Speaking of red, choughs are worth a mention, as a year in which I see any is a good year. But this year’s brief encounter was not vintage chough-watching, however satisfying it was to see them. So no top-12 spot just now. But I will gladly award one to another specialist of the southwest, the cirl bunting. A close relative of yellowhammers, cirl buntings have a striking black and yellow striped head and charming chestnut tones in their plumage. So for no other reason than that they always looked nice in the book, and that I’m fond of the bunting family (both because they’re pretty and in a Pokemon-style gotta-tick-‘em-all way) they’ve always been close to the top of my wish list.

I was very pleased to have a convenient excuse, holidaying and eating (and such good eating!), to end up in their home range. It was also a noteworthy experience to see a new bird that was no vagrant but clearly very much at home in the rolling coastal farmland of South Devon. A quintessentially British-looking landscape, but with a fresh, unfamiliar grasshopper-esque song ringing out across it. It’s a shame that the rest of the country lost them so long ago, though a reintroduction to Cornwall is underway. Cirl buntings don’t have a virtuosic song by any stretch of the imagination but it is a pleasingly sleepy, soothing, post-summer-afternoon-picnic sort of sound that is quite in keeping with its surroundings.

We’ve nearly reached the end of my twelve. But this blog is far too pretentious to be content with a mere list, no, I need a narrative thread that binds the year’s birds into a take-home message. For 2012, it’s birdsong. To hear a wild bird sing is to encounter a wild bird – no ifs, no buts, no poking around the undergrowth desperate for a glimpse of a retreating nightingale’s tail feathers. To be honest, I do still find it very satisfying to get eyes on whoever is doing the singing, but in the vast majority of cases I know anyway without looking. I still maintain ‘seen’ and ‘heard only’ birds as separate lists, but mostly for comparison with previous years. And if the song is spellbinding enough, I’m too busy listening to it to worry about catching a glimpse anyway. So it seems appropriate to grant the last place on my list to a bird I heard this year, just once, but never saw: woodlark. A species for which hearing is believing, and seeing close to irrelevant.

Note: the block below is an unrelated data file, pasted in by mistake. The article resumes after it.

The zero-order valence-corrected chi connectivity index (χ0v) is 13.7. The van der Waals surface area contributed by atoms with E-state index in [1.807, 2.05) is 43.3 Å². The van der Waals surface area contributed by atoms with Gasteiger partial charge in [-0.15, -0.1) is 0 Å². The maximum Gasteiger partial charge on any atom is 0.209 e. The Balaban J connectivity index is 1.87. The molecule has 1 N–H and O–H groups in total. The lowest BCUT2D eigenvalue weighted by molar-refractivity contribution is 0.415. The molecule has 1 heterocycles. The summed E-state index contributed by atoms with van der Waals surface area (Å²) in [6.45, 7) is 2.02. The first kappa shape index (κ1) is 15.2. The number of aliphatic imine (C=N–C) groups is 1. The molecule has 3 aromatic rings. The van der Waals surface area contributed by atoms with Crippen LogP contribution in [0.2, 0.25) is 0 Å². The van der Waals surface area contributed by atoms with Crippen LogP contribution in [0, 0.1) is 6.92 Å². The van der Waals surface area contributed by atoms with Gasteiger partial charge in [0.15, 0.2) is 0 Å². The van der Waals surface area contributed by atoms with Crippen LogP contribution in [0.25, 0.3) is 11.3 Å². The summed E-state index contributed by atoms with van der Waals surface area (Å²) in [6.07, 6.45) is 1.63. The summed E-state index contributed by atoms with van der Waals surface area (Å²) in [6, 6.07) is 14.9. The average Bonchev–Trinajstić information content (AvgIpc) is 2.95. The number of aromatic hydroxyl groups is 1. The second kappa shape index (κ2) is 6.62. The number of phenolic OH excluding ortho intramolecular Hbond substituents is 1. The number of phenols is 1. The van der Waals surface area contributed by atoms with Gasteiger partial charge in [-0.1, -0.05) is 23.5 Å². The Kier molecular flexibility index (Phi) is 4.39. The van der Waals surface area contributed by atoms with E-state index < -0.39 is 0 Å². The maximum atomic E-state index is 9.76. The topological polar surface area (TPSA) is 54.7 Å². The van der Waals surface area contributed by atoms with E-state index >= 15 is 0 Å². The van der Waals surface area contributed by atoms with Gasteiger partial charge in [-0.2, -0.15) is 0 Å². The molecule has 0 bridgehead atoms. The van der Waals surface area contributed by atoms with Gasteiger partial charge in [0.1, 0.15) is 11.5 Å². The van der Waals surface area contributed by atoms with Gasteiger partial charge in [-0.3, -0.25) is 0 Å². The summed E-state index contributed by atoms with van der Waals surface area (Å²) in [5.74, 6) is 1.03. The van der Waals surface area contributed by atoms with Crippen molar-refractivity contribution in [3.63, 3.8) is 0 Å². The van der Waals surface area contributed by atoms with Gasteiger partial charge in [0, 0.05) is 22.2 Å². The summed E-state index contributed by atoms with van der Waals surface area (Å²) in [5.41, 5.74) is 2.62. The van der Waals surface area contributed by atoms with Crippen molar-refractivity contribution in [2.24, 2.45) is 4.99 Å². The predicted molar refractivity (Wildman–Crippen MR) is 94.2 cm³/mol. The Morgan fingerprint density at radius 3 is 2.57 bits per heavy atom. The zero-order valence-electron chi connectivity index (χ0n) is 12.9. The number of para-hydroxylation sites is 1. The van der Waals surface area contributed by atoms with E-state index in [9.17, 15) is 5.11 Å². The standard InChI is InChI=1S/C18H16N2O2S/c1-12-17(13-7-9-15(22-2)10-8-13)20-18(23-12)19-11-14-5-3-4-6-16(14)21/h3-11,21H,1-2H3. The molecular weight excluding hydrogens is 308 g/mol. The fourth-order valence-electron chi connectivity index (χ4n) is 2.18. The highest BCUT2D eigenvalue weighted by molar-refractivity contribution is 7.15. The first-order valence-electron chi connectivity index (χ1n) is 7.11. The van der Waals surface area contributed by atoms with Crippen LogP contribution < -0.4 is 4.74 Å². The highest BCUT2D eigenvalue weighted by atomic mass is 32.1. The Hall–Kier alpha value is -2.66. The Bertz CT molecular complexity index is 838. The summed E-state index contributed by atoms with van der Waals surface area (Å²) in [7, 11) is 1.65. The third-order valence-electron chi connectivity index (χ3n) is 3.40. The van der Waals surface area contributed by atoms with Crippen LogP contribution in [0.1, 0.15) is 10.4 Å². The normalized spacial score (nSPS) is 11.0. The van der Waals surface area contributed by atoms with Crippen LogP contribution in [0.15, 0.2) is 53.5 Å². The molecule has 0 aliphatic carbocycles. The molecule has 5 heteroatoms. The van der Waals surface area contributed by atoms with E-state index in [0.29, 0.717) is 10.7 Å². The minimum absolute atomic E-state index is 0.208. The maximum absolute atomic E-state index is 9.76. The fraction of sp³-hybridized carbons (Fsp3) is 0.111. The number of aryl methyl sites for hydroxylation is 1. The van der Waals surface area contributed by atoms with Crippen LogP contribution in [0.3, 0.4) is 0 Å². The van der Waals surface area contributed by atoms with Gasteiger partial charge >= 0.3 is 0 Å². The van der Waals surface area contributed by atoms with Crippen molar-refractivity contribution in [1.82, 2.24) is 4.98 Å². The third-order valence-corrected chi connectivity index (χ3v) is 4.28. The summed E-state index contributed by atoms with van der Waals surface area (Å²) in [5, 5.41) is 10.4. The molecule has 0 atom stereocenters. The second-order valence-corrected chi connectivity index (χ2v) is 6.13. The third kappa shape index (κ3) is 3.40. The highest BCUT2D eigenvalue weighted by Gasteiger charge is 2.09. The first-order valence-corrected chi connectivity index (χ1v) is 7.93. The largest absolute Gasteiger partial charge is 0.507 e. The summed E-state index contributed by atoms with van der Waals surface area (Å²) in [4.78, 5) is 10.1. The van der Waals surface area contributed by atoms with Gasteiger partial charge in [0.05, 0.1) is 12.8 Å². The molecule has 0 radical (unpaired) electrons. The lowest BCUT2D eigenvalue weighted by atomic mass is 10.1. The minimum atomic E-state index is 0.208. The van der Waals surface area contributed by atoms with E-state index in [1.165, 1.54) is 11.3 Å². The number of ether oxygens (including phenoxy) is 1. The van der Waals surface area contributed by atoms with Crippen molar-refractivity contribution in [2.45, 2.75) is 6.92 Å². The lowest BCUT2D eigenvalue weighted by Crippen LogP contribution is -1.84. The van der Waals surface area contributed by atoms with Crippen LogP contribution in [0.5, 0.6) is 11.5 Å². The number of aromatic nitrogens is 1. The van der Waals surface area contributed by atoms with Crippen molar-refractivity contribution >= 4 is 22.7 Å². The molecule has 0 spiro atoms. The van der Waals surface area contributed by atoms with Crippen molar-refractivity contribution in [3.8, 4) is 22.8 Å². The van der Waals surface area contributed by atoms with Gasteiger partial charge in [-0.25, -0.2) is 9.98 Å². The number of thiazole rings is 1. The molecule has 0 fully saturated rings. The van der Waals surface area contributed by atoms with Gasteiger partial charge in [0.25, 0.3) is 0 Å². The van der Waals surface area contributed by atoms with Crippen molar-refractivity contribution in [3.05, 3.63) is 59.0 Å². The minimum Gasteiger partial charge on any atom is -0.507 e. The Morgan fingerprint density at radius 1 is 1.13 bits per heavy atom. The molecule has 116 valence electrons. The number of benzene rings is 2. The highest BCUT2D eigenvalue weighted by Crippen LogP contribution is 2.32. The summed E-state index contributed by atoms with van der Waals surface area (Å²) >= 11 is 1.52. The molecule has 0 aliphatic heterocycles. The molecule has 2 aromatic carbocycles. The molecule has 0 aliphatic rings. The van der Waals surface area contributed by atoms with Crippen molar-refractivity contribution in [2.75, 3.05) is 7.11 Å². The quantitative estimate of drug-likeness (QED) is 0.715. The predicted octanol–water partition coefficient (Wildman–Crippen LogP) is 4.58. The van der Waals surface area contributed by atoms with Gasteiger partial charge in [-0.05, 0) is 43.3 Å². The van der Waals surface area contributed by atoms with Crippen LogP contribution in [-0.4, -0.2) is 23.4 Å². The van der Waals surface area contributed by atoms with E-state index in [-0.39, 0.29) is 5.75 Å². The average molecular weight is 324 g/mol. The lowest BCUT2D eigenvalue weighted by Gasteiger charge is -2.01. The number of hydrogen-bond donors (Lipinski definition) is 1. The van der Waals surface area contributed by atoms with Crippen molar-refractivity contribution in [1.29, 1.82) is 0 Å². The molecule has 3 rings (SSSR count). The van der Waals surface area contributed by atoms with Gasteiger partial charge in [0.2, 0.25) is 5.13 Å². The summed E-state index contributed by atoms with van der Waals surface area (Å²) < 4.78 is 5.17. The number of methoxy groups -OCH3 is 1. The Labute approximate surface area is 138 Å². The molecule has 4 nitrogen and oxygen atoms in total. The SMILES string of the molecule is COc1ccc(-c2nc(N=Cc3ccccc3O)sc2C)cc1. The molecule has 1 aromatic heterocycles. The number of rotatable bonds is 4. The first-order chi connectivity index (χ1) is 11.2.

Epilogue

I was too busy standing about open-jawed in wonder as the woodlark sang to get my camera out, but in April at ‘Victory Wood’ in Kent I had a very pleasant walk amongst many, many of their skylark cousins, which are the next best thing, and managed to get some nice footage.  

The reason Victory Wood doesn’t look much like a wood is because it’s a new one, which the Woodland Trust has purchased and is encouraging to regenerate naturally. I hope they leave at least some of it open, which will favour the tree pipits currently using the edge habitat between the new wood and the older one next door, and the linnets that danced about, and  the skylarks which will need somewhere else to go once the trees crowd them out. Conservation is almost always about choice: one can rarely have it both ways.